Why Does My Dog Mark Everything?

Posted on by Jayme Dukart

Urine marking, also known as territorial marking, is a normal, instinctive dog behavior that is most commonly seen in males, but also sometimes in females. Dogs get a lot of information from urine scent, and just as humans react to sight according to past experiences, a dog’s reaction to particular scents is heavily influenced by the dog’s experiences.

In nature, urine marking helps to provide boundary signs for a pack, as well as help males and females find each other at mating time. Only the leader of the pack is allowed to urine mark on the boundaries and den areas of his territory. Male urine contains pheromones, which are natural chemicals that can be detected by other dogs and will direct them to alter their behavior. A plausible example of this would be a male dog that comes into contact with a tree that has the smell of another male dog that he had lost a fight with earlier that week. Based on this experience, he may decide to change his route to avoid coming into contact with that particular dog again. While this type of behavior may not be the same for every dog and every scenario, it’s an example of a way that pheromones in urine could alter behavior of other dogs.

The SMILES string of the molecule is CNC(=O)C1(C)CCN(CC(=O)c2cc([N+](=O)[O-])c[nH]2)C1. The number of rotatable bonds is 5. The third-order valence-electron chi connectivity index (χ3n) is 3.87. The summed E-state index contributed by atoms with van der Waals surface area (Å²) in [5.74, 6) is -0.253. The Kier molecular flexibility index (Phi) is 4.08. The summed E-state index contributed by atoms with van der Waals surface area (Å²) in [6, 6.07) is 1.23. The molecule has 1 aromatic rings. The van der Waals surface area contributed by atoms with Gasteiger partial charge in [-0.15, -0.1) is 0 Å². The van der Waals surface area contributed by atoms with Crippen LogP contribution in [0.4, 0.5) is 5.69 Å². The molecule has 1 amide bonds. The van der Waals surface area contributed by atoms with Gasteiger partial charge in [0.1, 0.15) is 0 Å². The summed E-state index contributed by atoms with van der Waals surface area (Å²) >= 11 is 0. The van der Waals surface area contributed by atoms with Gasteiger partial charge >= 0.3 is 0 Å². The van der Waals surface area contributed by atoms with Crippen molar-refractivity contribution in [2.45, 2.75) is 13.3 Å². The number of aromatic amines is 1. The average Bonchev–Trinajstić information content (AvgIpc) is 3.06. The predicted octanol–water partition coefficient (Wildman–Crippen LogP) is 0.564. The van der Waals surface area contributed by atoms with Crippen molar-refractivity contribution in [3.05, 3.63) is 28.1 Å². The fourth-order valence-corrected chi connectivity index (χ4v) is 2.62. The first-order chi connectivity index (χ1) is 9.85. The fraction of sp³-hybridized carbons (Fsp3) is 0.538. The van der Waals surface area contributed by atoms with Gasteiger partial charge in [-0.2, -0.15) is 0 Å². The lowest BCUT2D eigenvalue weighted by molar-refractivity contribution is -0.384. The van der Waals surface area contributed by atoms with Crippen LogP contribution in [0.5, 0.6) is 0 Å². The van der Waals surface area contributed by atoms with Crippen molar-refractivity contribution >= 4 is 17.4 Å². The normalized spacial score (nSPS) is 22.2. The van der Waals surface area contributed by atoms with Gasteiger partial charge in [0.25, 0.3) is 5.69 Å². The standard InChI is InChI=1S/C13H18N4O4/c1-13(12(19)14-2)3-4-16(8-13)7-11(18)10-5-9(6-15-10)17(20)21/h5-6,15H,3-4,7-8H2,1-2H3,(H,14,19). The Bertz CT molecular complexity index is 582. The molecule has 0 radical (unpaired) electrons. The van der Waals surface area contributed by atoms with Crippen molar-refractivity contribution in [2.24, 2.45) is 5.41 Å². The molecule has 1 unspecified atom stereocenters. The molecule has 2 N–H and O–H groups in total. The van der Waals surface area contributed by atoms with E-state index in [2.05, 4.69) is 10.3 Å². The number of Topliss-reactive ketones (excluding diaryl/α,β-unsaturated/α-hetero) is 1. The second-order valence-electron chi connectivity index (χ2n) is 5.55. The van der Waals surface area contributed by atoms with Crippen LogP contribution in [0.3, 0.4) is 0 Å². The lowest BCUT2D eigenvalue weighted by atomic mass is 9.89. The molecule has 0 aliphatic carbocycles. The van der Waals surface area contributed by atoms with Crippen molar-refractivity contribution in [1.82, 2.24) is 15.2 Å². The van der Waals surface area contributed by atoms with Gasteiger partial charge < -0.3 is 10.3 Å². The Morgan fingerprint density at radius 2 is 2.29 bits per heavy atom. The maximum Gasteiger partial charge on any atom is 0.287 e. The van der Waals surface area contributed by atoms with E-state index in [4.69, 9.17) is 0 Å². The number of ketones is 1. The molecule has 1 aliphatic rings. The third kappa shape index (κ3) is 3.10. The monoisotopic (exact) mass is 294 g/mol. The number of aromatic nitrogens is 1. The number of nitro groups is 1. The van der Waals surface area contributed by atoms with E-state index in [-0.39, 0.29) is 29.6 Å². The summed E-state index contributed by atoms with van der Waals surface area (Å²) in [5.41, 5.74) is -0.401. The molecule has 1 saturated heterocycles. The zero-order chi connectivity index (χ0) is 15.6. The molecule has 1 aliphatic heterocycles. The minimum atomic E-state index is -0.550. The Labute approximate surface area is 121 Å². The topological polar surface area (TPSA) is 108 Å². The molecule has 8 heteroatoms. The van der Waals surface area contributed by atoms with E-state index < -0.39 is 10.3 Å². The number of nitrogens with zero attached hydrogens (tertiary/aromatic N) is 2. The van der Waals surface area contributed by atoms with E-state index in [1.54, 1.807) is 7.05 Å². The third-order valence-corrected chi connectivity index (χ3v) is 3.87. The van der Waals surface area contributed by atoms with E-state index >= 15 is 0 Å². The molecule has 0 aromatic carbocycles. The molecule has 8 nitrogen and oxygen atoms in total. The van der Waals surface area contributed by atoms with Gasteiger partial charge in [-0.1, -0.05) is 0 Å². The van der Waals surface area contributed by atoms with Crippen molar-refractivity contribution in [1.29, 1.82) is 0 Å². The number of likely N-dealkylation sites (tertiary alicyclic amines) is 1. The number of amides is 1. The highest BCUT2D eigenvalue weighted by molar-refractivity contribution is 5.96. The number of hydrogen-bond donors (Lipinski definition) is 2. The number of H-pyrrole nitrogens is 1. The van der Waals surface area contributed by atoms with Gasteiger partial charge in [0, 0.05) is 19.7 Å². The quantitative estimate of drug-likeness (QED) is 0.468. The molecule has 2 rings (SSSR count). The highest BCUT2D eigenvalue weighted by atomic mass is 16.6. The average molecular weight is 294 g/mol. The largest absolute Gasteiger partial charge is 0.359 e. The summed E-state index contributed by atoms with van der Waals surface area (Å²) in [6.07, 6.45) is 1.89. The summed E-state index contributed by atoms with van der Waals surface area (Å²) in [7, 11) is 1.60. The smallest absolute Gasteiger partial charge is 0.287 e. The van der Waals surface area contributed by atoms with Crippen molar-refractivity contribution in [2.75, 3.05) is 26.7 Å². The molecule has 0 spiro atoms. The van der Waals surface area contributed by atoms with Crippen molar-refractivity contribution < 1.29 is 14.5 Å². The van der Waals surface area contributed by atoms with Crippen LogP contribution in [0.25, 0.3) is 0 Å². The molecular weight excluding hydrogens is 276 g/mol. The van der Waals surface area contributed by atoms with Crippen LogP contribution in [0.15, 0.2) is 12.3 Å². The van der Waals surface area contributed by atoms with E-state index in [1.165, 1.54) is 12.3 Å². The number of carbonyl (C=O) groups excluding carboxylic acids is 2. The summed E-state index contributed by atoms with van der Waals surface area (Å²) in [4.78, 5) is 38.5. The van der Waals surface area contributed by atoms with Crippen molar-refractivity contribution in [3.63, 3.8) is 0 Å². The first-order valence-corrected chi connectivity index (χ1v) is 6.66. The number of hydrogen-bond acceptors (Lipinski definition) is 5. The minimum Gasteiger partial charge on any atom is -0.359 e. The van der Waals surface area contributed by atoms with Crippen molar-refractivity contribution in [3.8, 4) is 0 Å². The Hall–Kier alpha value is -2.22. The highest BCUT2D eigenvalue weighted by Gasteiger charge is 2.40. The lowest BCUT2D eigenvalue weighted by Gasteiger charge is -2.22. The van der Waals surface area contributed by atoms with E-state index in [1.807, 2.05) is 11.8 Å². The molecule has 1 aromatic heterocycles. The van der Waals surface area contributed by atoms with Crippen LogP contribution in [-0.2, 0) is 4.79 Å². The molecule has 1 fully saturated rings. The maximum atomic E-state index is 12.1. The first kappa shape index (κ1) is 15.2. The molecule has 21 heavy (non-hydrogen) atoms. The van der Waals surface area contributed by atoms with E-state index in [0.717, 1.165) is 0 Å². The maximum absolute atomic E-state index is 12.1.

Dogs will often attempt to cover over the urine marks (smells) of other dogs with their own urine, which can sometimes result in some fairly comical maneuvers as a smaller dog tries to over-mark a larger dog’s scent. (The concept of a “doggie handstand” comes to mind).

And if you wonder why your dog lifts his leg to urine mark on a vertical surface instead of just urinating on the ground, this is because by lifting the leg to urinate, the dog is able to spray his urine higher, where other dogs are more likely to notice it and a breeze can more easily spread the smell. Although not proven, some people speculate that by leaving a scent higher up on a vertical surface, the dog will make himself seem bigger to the other dogs that come along, possibly deterring them from traveling the same path. 

Once a dog is spayed or neutered, their urge to urine mark is greatly reduced. They may still mark from time to time, but it should become much less frequent.

For more info on common dog behaviors, read the other posts in our Why Does My Dog…? blog series.

About Jayme Dukart

Jayme Dukart is on Banfield's Medical Quality Advancement Team at Central Team Support in Portland, OR. View all posts by Jayme Dukart →

Share this.